Fun_People Archive
4 Oct
... stay proceedings in the case until June 1999

Date: Tue,  4 Oct 94 13:53:54 PDT
To: Fun_People
Subject: ... stay proceedings in the case until June 1999

[Another lesson in subtlety, taught by the FBI... -psl]

Forwarded-by: bostic@CS.Berkeley.EDU (Keith Bostic)
Forwarded-by: (Josh Osborne)
Forwarded-by: email list server <listserv@Sunnyside.COM>



For immediate release
October 3, 1994

	Marc Rotenberg, EPIC Director
	David Sobel, EPIC Legal Counsel
	202 544 9240 (tel)


                 "STUNNED" BY BUREAU'S REQUEST

WASHINGTON, D.C.- A federal judge today denied the FBI's request 
for a five-year delay in processing documents concerning wiretap 
legislation now pending in Congress.  

     Saying he was "stunned" by the Bureau's attempt to postpone 
court proceedings for five years, U.S. District Judge Charles R. 
Richey ordered the FBI to release the material or to explain its 
reasons for withholding it by November 4.

     The Electronic Privacy Information Center (EPIC), a public 
interest research group based in Washington, DC, filed the Freedom 
of Information Act lawsuit on August 9, the day legislation was 
introduced in Congress to authorize the expenditure of $500 
million to make the nation's communications systems easier to 
wiretap.  The group is seeking the public release of two surveys 
cited by FBI Director Louis Freeh in support of the pending 

     The FBI had moved to stay proceedings in the case until June 
1999, more than five years after the filing of the initial 
request.  The Bureau asserted it was confronted with "a backlog of 
pending FOIA requests awaiting processing."  The FBI revealed that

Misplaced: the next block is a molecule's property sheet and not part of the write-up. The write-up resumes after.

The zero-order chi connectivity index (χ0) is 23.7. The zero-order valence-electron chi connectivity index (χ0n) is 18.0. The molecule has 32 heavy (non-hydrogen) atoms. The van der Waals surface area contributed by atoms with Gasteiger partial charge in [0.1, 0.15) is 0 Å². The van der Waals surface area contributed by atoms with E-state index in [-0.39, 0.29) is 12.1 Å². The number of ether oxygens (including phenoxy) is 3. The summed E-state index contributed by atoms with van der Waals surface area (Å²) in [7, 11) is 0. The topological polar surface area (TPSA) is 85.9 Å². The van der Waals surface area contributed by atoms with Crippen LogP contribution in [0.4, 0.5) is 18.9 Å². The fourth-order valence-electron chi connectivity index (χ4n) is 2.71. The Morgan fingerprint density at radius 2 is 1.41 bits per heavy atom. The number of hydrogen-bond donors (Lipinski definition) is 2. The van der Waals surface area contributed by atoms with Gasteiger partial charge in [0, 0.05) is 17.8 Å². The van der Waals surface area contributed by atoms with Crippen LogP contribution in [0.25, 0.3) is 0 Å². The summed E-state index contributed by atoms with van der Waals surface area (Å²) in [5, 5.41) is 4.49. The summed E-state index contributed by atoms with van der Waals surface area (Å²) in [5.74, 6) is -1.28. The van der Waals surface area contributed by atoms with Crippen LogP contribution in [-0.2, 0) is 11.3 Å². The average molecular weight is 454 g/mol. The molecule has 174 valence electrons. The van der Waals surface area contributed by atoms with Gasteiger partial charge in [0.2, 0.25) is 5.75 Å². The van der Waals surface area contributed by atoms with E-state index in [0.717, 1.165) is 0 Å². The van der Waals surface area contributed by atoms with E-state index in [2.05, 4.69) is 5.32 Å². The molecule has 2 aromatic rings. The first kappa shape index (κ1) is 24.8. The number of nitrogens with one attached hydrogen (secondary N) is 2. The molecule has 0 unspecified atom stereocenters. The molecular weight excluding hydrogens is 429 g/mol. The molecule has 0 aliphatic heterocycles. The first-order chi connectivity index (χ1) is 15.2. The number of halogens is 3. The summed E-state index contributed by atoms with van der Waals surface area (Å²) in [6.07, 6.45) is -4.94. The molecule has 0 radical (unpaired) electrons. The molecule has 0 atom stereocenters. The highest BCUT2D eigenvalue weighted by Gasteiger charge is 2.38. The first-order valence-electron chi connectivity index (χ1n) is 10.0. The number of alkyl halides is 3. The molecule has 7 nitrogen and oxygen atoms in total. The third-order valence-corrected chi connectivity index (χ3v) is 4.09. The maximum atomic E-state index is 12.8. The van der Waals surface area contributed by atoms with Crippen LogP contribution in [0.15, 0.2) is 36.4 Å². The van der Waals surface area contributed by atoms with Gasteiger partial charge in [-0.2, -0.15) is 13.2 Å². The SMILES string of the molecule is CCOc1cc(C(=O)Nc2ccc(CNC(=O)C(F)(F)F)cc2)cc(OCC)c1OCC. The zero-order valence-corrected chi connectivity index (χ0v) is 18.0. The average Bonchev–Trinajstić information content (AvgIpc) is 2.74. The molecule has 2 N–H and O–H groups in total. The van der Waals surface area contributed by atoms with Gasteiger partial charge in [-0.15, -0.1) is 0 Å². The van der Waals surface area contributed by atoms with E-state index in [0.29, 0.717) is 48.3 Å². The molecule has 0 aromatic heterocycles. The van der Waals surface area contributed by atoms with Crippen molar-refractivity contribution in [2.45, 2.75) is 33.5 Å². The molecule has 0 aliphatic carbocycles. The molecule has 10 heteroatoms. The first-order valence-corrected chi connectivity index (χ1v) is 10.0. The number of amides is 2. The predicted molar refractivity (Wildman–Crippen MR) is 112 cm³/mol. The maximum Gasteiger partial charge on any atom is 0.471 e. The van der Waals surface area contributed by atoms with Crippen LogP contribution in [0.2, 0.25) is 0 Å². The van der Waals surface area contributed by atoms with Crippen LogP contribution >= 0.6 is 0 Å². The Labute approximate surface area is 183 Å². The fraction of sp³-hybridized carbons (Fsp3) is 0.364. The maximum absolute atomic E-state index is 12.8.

there are "an estimated 20 pages to be reviewed" but said that the 
materials would not be reviewed until "sometime in March 1999."

     Judge Richey rejected the FBI's claims in sharp language from 
the bench.  He told the government's attorney to "call Director 
Freeh and tell him I said this matter can be taken care of in an 
hour and a half."

     In court papers filed late last week, EPIC charged that 
the requested materials are far too important to be kept secret. 
"The requested surveys were part of the FBI's long-standing 
campaign to gain passage of unprecedented legislation requiring 
the nation's telecommunications carriers to redesign their 
telephone networks to more easily facilitate court-ordered 
wiretapping," said the EPIC brief.

     Earlier documents obtained through the FOIA in similar 
litigation with the FBI revealed no technical obstacles to the 
exercise of court-authorized wire surveillance.

     The FBI is pushing for quick enactment of the wiretap 
legislation in the closing days of the 103rd Congress.  A 
grassroots campaign to oppose the measure is being coordinated by 
EPIC and Voters Telecomm Watch.

     The Electronic Privacy Information Center is a project of 
Computer Professionals for Social Responsibility, a membership 
organization based in Palo Alto, California, and the Fund for 
Constitutional Government, a Washington-based foundation dedicated 
to the protection of Constitutional freedoms. 202 544 9240 (tel), 
202 547 5482 (fax), (e-mail).
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[=] © 1994 Peter Langston []